1080 Poison

Discussion in 'General Reptile Discussion' started by Yellowtail, Nov 13, 2017.

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  1. Yellowtail

    Yellowtail Well-Known Member

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    Are there any experts on this? I have noticed that in areas where 1080 fox baiting is conducted regularly Lace and Heath Monitors are conspicuously absent while in similar areas without baiting they are common.
    Is this a result of them directly contacting baits or perhaps scavenging dead foxes? Alternatively are the foxes getting all the young goannas. I doubt it because the same areas have lots of Scrub Turkeys and Water Dragons.
    I came across a dead bluey today, a juvenile with no visible injuries, could have been dropped by a Kookaburra but it was close to a bait site.
    IMG_6571.jpg IMG_6568.jpg
     
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  2. Flaviemys purvisi

    Flaviemys purvisi Very Well-Known Member

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    20 years ago I was baiting foxes with 1080 in the Macleay Valley.. my understanding is native animals have a very high tolerance, a kookaburra could eat 10 baits without any problems whereas a fox or cat just has to lick the bait and it'll be toast. I highly doubt the baits are killing the monitors, even via secondary poisoning from scavenging dead foxes... they're just not affected by it.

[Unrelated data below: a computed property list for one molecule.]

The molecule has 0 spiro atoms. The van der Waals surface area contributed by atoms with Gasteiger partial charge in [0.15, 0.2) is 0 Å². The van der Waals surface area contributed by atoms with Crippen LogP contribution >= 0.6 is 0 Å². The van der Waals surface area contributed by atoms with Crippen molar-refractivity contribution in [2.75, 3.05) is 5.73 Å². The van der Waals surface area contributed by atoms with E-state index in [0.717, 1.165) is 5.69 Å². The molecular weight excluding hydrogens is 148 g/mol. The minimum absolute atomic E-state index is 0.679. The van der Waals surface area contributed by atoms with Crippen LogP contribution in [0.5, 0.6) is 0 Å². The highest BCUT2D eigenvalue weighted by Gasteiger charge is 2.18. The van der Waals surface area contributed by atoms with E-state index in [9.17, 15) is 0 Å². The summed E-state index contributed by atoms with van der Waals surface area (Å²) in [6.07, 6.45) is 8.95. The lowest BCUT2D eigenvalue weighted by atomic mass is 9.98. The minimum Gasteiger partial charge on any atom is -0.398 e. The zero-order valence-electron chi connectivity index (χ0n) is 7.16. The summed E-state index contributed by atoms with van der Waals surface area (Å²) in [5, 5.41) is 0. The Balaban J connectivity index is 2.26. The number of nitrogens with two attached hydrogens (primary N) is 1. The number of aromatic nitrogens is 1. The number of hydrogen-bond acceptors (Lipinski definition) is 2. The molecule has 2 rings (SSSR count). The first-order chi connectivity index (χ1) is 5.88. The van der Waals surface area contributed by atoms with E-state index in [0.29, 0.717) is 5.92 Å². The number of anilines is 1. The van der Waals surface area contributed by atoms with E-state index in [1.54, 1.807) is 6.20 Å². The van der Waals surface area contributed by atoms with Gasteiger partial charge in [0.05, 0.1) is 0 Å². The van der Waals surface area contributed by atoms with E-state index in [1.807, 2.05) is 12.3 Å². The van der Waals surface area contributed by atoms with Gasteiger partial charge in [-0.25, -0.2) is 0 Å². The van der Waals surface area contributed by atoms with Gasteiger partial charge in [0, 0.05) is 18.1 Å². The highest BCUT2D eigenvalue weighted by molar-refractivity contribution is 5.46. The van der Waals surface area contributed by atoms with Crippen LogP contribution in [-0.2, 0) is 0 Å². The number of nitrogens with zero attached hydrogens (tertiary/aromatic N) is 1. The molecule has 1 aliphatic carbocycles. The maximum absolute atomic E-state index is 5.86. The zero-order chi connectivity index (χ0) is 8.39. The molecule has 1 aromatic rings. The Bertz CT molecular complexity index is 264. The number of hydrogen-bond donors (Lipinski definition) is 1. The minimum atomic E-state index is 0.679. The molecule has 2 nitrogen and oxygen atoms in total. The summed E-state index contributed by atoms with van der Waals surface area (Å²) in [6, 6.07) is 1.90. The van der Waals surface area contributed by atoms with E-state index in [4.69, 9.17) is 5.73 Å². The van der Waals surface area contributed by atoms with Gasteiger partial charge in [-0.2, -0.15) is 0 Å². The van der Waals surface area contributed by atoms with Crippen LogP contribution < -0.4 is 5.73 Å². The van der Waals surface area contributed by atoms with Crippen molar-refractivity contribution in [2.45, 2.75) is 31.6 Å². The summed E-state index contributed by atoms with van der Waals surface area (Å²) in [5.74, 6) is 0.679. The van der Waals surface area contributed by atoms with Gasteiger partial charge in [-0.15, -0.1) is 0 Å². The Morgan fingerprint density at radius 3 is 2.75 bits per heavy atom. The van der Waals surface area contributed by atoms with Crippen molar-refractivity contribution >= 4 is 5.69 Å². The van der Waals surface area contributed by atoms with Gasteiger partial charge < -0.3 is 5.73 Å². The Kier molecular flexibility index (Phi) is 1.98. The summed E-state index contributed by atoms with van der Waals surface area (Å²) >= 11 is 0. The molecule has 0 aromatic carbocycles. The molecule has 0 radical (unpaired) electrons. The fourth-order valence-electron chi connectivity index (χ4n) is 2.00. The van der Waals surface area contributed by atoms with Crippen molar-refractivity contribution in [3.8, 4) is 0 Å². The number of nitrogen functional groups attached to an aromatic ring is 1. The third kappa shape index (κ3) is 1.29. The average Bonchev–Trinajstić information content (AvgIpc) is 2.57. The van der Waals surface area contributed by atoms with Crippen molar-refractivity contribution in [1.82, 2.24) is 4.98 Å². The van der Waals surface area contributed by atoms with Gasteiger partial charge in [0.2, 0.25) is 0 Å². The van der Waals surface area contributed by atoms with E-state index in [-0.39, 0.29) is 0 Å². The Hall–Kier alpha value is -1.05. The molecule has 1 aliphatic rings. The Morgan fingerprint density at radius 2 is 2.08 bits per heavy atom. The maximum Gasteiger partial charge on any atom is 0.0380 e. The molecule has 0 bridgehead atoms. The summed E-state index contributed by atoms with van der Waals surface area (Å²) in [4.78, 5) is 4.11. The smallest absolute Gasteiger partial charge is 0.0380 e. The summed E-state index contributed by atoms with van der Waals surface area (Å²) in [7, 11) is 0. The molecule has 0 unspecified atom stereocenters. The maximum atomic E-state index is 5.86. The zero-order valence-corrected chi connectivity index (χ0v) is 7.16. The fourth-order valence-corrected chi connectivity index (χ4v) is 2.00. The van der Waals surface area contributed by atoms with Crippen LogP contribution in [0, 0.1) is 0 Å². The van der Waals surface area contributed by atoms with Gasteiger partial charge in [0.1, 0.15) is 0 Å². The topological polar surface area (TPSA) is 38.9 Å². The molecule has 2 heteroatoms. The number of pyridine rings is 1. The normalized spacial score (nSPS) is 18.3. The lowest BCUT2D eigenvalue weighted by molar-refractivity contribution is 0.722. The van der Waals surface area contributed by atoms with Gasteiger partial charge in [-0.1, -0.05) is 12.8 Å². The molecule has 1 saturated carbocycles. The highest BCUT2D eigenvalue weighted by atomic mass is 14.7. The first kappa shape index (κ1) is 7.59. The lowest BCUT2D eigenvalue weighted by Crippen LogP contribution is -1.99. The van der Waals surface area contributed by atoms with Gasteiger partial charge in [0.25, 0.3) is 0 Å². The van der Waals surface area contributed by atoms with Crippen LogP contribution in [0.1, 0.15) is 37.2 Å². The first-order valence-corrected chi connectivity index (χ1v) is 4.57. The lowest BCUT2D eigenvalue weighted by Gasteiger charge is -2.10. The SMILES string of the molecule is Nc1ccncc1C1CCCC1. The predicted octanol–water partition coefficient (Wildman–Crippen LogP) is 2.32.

3. Nero Egernia

    Nero Egernia Subscriber Subscriber

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    The plant genus Gastrolobium contains sodium fluoroacetate. The synthetic form is known as 1080. Most species within this genus are endemic to the south-west of Western Australia. From my understanding our native wildlife is largely immune to it as they have evolved along side the genus, whereas exotic animals are highly susceptible. 1080 is supposed to break down quickly in the soil, but in the flesh of its victims the poison tends to remain.
     
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  4. Flaviemys purvisi

    Flaviemys purvisi Very Well-Known Member

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    Not true, the poison is non residual and quickly breaks down within a dead victim's corpse.
    What happens to the poison in the dead animals and will it kill others if they eat the carcass?